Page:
Living With Bursitis

A Natural Approach To Health


Living With Bursitis

I had a question the other day about bursitis.
Bursitis is inflammation of the bursa.
The bursa is a sac filled with lubricating fluid, located between tissues like bone, muscle, tendons, and skin.
Its function is to decrease rubbing, friction, and irritation.

Bursitis is usually caused by repetitive, minor impact on the area, or from a sudden, more serious injury.

Age also plays a role.

As tendons age they’re able to tolerate stress less, are less elastic, and are easier to tear.

Overuse or injury to the joint at work or play can also increase your risk of bursitis.

Examples of activities commonly leading to bursitis include gardening, raking, carpentry, shoveling, painting, scrubbing, tennis, golf, skiing, throwing, and pitching.

Sitting or standing with the wrong posture and poor stretching before exercise can also lead to bursitis.

Things like length differences in your legs or arthritis in a joint can put added stress on a bursa sac, causing bursitis.

Stress or inflammation from conditions like rheumatoid arthritis, gout, psoriatic arthritis, thyroid disorders, or medication reactions may also increase your risk.

In addition, an infection can occasionally lead to inflammation of a bursa.

Bursitis is more common in adults, especially in those over 40 years old.

Bursitis can affect your elbow, shoulder, hip, knee, and Achilles tendon.

The most common symptom of bursitis is pain.

The pain might build up gradually or be sudden and severe.

Severe loss of motion in the shoulder — sometimes called “frozen shoulder” — can also result from immobility and pain associated with shoulder bursitis.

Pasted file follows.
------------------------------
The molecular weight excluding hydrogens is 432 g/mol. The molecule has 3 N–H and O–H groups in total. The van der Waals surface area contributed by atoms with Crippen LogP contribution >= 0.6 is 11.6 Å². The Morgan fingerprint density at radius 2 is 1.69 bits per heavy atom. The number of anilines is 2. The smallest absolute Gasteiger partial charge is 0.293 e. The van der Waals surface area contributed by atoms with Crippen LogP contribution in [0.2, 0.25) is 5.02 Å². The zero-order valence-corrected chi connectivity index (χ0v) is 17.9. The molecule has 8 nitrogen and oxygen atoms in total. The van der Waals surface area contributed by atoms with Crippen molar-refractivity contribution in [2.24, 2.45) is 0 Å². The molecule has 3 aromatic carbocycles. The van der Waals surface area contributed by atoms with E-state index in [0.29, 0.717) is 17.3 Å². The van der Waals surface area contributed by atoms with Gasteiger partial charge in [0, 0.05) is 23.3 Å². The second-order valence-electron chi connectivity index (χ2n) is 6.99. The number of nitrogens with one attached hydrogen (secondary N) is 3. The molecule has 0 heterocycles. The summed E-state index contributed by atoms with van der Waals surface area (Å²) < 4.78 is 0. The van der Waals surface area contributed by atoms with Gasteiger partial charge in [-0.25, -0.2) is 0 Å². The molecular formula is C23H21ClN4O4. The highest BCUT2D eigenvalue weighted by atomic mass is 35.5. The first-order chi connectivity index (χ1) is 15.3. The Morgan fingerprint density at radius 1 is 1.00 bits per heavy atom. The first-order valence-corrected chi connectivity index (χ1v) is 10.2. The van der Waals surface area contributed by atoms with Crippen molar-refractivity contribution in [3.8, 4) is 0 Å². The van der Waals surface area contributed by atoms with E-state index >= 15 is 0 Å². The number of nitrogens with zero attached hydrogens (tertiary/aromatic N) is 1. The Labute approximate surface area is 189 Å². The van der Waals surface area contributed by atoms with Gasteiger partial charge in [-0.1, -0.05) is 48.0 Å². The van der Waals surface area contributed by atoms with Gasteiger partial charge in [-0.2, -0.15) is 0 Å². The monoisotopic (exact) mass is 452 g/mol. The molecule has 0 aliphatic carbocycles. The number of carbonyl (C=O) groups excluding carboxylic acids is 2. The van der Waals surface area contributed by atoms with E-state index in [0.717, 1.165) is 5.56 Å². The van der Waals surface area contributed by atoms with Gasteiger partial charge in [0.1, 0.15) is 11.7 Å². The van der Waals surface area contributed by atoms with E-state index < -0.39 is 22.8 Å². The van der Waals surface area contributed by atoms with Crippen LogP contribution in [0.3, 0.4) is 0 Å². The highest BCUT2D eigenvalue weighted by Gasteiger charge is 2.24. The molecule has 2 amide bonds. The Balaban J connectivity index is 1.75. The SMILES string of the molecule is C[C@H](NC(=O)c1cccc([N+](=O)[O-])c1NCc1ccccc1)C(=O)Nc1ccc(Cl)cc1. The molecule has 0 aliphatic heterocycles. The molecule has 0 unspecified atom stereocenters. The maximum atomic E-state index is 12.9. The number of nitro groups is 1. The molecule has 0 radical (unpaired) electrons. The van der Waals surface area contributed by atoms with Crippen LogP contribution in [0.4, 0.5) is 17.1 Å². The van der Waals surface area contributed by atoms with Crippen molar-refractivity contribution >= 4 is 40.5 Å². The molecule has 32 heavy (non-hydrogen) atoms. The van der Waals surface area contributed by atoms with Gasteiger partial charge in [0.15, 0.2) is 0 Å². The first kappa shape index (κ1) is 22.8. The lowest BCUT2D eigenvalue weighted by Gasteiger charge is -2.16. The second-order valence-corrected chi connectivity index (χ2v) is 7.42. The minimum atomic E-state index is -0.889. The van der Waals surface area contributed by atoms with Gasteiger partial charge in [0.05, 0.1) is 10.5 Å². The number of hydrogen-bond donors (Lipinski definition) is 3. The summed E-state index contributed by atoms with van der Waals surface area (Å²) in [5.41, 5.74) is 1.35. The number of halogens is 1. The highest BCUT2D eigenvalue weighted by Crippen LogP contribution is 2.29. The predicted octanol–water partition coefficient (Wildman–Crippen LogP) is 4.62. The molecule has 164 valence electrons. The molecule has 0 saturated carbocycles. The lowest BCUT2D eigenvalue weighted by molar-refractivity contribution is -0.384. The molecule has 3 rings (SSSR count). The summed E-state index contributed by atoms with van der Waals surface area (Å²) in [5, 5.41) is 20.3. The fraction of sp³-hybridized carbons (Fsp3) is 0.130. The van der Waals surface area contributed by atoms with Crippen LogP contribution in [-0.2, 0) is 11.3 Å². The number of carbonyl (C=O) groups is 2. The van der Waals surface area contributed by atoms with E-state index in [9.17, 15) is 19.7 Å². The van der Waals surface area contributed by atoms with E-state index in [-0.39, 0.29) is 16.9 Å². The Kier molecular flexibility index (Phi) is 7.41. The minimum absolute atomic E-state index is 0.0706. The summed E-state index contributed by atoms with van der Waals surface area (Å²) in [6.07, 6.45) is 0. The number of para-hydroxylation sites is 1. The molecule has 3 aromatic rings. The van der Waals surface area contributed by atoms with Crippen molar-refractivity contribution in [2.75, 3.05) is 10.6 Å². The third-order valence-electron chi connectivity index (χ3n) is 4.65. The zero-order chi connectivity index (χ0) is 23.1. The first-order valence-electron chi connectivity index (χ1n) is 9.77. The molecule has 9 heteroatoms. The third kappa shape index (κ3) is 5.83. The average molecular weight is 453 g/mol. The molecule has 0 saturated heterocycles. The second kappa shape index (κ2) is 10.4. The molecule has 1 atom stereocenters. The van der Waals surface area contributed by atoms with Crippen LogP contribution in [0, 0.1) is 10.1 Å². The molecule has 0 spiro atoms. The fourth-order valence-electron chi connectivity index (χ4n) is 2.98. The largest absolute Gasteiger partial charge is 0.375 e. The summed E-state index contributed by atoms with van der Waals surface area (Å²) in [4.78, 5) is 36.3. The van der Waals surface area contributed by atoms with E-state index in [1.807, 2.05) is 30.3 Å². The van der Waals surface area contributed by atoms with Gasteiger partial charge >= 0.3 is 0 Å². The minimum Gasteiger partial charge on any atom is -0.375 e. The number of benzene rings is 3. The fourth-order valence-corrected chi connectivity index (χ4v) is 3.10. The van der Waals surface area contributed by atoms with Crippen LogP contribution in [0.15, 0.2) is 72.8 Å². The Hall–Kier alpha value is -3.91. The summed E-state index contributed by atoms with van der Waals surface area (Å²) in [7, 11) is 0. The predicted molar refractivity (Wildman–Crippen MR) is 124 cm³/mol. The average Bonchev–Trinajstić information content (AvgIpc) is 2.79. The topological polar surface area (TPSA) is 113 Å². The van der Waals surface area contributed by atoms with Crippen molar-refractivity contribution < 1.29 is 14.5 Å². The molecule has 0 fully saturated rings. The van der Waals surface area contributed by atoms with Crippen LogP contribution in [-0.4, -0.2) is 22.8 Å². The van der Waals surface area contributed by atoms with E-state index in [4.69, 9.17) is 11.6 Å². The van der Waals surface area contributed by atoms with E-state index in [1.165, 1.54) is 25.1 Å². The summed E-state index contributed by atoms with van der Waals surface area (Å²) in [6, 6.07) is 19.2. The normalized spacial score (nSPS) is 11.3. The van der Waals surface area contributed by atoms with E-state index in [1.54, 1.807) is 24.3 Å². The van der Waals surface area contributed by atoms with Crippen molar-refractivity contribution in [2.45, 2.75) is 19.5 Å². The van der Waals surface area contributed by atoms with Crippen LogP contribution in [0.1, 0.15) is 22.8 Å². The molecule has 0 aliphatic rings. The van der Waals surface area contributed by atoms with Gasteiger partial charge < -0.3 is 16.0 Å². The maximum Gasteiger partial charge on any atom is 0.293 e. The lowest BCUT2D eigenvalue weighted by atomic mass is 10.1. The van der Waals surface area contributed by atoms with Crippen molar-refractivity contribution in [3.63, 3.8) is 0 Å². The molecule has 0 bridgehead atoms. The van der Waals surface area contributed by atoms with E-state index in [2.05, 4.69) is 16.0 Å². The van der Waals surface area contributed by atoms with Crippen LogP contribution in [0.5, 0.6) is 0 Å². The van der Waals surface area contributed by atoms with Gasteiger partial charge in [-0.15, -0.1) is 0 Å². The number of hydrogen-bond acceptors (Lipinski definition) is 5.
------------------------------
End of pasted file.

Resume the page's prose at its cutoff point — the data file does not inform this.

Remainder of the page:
If you are planning to start exercising, you will be less likely to get bursitis if you gradually build up force and repetitions.

Stop what you’re doing if unusual pain occurs.

To deal with bursitis it’s beneficial to:

*Drink 6-8 cups of purified water every day to hydrate  your cells.

*Discover and avoid triggers.

*Exercise regularly.

*Breathe deeply to oxygenate cells.

*Alfalfa is extremely helpful for inflammation; take throughout the day; try as a tea.

*EFAs (Omega 3, flaxseed oil, fish oil) help lubricate joints and decrease inflammation.

*Avoid nightshade vegetables, like peppers, tomato, eggplant, and potato.

*Try Epsom salt baths.

*Consider hydrotherapy.

*Try hot castor oil packs (apply white cotton dipped in warmed castor oil, cover with plastic wrap, cover with heating pad if desired for up to 2 hours).

*Maintain a healthy weight.

*Test for heavy metal toxicity.

*Try Kombucha Tea.

*Ensure proper footwear.

*Fresh, raw pineapple and papaya contain bromelain, an anti-inflammatory enzyme.

*Consider liver support and/or a liver cleanse.

*Avoid MSG and artificial sweeteners because they are neurotoxins.

*EZ-Gest between meals may be helpful to ease inflammation.

*Have chiropractic or osteopathic evaluation/treatment.


It’s essential to use:  Vital-Lea, Protein, Pain Relief Complex, Joint Health Complex, Alfalfa, B-Complex, OmegaGuard, and Calcium/Magnesium.

It’s important to use:  Vitamin D, Vivix, Optiflora, Vitamin C, VitalMag, Zinc, CarotoMax and/or FlavoMax.

It’s beneficial to use:  Stress Relief Complex, Gentle Sleep Complex, DTX, Herb-Lax, EZ-Gest (between meals), Joint and Muscle Pain Cream, Performance (maintain electrolytes).

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PS:  If you have any questions about bursitis, and would like to know how supplements can help, give us a call at 715-431-0657.  We’re here to help.



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